Cosplayers gather at Uwajimaya to mix, mingle and admire

by: TIMES PHOTO: KEITH SHEFFIELD - Ruth Gustafson attends about six cosplay events and conventions a year. At last Saturday's Beaverton meet-up, she wore a Totoro costume that she spent a year making. Some of the most exciting aspects of cosplaying are posing, taking pictures and staying in character regardless of the setting. For a year, Ruth Gustafson worked on her Totoro costume — the back panel alone took nine months. No tutorials or instructions existed for how to turn the fluffy, woodland, animated creature into a dress complete with bodice and full skirt (and of course a giant leaf umbrella), so Gustafson had to do what she could to creatively match her favorite childhood character.

At Saturday’s cosplay meet-up at Uwajimaya in Beaverton, Gustafson wasn’t alone in her costume dedication and intricacy. However, the muted grey tones of her outfit stood out against the varied bright colors of her fellow cosplayers’ outfits. Cosplay, a Japanese creation that combines the English words “costume” and “play,” allows participants to dress and act like characters from television shows, movies, video games or comic TIMES PHOTO: KEITH SHEFFIELD - No one can accessorize better than an 'Attack on Titan' cosplayer.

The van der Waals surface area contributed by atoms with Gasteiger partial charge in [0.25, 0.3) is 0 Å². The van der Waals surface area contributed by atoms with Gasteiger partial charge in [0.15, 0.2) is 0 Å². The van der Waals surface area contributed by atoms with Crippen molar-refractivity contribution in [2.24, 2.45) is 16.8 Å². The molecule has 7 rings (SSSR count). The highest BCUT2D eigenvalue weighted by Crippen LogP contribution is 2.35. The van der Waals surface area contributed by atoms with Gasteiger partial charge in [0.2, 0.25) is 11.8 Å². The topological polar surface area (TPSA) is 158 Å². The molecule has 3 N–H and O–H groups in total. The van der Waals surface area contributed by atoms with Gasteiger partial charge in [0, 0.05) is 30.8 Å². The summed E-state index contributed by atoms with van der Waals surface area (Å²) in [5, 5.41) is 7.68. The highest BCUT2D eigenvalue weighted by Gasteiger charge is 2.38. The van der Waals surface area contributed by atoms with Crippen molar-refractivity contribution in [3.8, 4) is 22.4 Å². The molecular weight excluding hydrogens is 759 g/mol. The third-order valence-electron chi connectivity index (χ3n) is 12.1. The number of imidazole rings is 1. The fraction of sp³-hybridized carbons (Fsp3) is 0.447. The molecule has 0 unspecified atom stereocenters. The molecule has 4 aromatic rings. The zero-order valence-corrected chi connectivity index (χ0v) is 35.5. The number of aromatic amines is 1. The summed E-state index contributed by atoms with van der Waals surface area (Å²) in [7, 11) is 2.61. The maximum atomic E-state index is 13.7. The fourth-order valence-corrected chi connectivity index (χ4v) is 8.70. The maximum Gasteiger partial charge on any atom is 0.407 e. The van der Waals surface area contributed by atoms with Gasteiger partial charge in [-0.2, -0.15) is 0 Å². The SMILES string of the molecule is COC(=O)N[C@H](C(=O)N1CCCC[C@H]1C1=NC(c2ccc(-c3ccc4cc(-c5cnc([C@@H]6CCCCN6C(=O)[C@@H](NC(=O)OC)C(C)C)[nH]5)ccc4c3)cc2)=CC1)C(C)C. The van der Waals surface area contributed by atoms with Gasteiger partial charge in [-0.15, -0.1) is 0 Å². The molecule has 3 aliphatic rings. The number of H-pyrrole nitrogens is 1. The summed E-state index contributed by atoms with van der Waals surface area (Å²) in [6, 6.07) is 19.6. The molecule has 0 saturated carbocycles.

This particular event was only in the works for about a month, after the store’s assistant director Warren Huch saw a Facebook event for a cosplay meet-up at a park. He didn’t like the idea of cosplayers meeting at random locations simply because they didn’t have a space, so he along with assistant manager Brandon Silvestre and gift department manager Stacey Rice organized the Asian grocery store’s first cosplay event. Even with limited time to prepare, the event managed to attract more than 100 people.

“Seeing everyone really hyped up and really excited that we’re doing this event, for me that’s the highlight,” Silvestre said.

While both Silvestre and Rice dressed up for the event in costumes they’d used before, Huch responded with a laugh and firm “No,” when asked if he’d be participating. It takes some abandonment and departure to be able to own a character and feel confident in a costume, and it’s not for everyone. But for the community that drives it, there is no judgement or questioning — they’re all here for the same reason and pursuit of a similar passion.